Wednesday, 4 July 2012 4:07 PM
The Victoria Falls are Zambia's most famous tourist attraction and it is not difficult to see why - the waterfall is one of the largest and most impressive in the world, making it an essential visit on any trip to the country.
There is plenty to see and do in and around the falls, including the opportunity for a safari adventure in Zambia, panoramic views of the surrounding natural landscapes and a chance to learn more about the region's culture and history.
Situated in Livingstone, a city named after famous explorer Dr David Livingstone - who was the first European to see the Victoria Falls in 1885 - this amazing water feature is called Mosi-ao-Tunya by locals, 'the smoke that thunders'.
When you get close to this spectacular attraction it is not difficult to see why it has this name, as a huge plume of spray can be seen rising from its precipice that does indeed look like a smoke cloud.
You will no doubt also begin to hear the dull roar of its crashing waters and while the falls are not the tallest or the longest in the world, various sources have claimed they are the largest overall due to combined width and height.
They are formed by the full width of the Zambezi River plummeting through a vertical chasm more than 1,700 metres wide, which has been eroded by the power of the water along a fracture in the basalt plateau.
There is only one exit to this chasm - called First Gorge - which is a 110-metre wide gap approximately two-thirds across the width of the falls' western end, with the whole volume of the river plummeting through into the Victoria Falls gorges.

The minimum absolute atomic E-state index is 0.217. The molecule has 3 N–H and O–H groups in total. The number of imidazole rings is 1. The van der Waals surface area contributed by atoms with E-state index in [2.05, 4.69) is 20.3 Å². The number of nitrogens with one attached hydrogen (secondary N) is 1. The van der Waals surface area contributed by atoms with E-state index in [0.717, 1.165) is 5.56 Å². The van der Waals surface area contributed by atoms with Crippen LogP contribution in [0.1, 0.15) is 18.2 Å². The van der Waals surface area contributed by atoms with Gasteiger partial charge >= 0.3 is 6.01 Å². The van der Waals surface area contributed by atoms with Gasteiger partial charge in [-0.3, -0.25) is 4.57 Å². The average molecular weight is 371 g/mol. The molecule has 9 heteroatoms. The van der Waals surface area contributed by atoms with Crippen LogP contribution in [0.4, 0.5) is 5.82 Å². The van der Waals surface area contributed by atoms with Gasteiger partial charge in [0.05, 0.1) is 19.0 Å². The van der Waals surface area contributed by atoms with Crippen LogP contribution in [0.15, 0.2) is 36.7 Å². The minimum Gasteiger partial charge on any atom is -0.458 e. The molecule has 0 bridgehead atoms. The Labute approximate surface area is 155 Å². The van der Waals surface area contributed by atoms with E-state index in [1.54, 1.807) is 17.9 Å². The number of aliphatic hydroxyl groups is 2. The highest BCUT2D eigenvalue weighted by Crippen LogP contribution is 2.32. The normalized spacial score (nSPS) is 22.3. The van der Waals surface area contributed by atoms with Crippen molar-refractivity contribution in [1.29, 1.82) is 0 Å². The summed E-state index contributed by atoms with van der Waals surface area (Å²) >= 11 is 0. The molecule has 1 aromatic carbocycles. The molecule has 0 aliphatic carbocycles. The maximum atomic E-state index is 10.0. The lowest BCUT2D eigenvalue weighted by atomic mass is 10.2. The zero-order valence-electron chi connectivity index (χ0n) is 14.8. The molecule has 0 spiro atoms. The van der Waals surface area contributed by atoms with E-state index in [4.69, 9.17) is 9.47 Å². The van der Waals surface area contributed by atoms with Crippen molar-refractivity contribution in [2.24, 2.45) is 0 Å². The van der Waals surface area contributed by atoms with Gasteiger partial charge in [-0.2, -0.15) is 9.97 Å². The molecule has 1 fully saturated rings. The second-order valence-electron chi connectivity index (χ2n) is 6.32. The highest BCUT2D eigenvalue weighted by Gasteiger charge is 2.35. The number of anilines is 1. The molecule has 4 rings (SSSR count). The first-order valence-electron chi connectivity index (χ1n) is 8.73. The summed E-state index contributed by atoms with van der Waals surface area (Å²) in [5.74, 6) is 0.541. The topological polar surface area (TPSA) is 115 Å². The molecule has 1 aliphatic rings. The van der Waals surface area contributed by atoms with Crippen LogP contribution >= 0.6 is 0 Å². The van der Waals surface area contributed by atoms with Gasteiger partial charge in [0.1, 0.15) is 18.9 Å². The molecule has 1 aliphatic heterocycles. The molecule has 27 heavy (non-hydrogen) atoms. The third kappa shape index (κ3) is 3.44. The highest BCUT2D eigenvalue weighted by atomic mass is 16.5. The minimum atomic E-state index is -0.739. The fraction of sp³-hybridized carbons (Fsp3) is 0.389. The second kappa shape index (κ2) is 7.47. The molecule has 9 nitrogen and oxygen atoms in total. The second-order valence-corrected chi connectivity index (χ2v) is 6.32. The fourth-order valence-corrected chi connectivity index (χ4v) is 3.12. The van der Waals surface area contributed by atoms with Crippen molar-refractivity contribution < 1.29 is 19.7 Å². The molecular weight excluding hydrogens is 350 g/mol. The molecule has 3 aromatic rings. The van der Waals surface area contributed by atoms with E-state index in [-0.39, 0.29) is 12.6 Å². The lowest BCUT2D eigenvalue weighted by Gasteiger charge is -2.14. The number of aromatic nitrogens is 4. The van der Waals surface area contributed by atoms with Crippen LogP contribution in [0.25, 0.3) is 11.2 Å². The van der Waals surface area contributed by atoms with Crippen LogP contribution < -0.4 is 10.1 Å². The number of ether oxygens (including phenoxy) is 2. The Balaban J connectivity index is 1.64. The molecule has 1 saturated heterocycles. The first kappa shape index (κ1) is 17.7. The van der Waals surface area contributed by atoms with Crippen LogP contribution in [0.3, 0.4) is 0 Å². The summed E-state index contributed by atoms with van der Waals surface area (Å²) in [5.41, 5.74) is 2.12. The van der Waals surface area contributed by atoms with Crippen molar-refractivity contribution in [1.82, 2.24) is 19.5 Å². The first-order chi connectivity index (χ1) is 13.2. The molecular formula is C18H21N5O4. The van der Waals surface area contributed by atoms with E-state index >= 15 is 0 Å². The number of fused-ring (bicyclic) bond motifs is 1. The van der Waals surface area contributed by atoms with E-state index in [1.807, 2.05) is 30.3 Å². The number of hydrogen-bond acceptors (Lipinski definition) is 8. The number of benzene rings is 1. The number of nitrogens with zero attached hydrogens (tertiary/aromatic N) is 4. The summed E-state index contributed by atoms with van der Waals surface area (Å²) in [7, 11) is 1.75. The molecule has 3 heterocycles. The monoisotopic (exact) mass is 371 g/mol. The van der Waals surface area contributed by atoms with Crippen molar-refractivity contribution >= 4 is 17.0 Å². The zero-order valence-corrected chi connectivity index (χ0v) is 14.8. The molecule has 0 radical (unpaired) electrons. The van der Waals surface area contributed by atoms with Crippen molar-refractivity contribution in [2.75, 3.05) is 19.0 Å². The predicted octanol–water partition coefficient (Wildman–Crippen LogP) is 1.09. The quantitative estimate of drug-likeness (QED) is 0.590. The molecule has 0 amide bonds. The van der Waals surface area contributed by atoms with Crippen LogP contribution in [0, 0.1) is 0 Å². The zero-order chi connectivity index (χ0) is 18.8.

This series of zigzagging rock formations are mostly named in the order that the river passes through them: Second Gorge, Third Gorge, Fourth Gorge, Fifth Gorge and Songwe Gorge.
The Victoria Falls straddles Zimbabwe and Zambia and seeing it from both sides can be done in one day, although it may take you the best portion of an afternoon.
On the Zimbabwean side, the best time to view it are during periods of low water, although those in Zambia can benefit from seeing the falling waters from a vertiginous island on the lip of the falls - a truly unforgettable experience.
Another advantage of seeing the falls from the Zambia side is that it is less affected by tourism, meaning you can see the sights as nature intended, without the hustle and bustle of the usual holiday trade.
Once you have witnessed this jaw-dropping phenomenon up close, there are still plenty of activities to keep you occupied.
Favourites include white water rafting and canoeing, as well as flights by microlight and light aircraft, along with helicopter rides.
There is also a bungee jump for those who are feeling particularly adventurous, with holidaymakers jumping from the railway bridge above Boiling Point - a basin formed by a sharp curve in Second Gorge.
If you are more interested in checking out the local plant and animal life, there are national parks in the vicinity, with options including elephant-back safaris, rhino walks and close encounters with lions.
It is almost impossible not to be impressed by this stunning natural wonder and it will no doubt be a highlight of any safari holiday you book in Africa.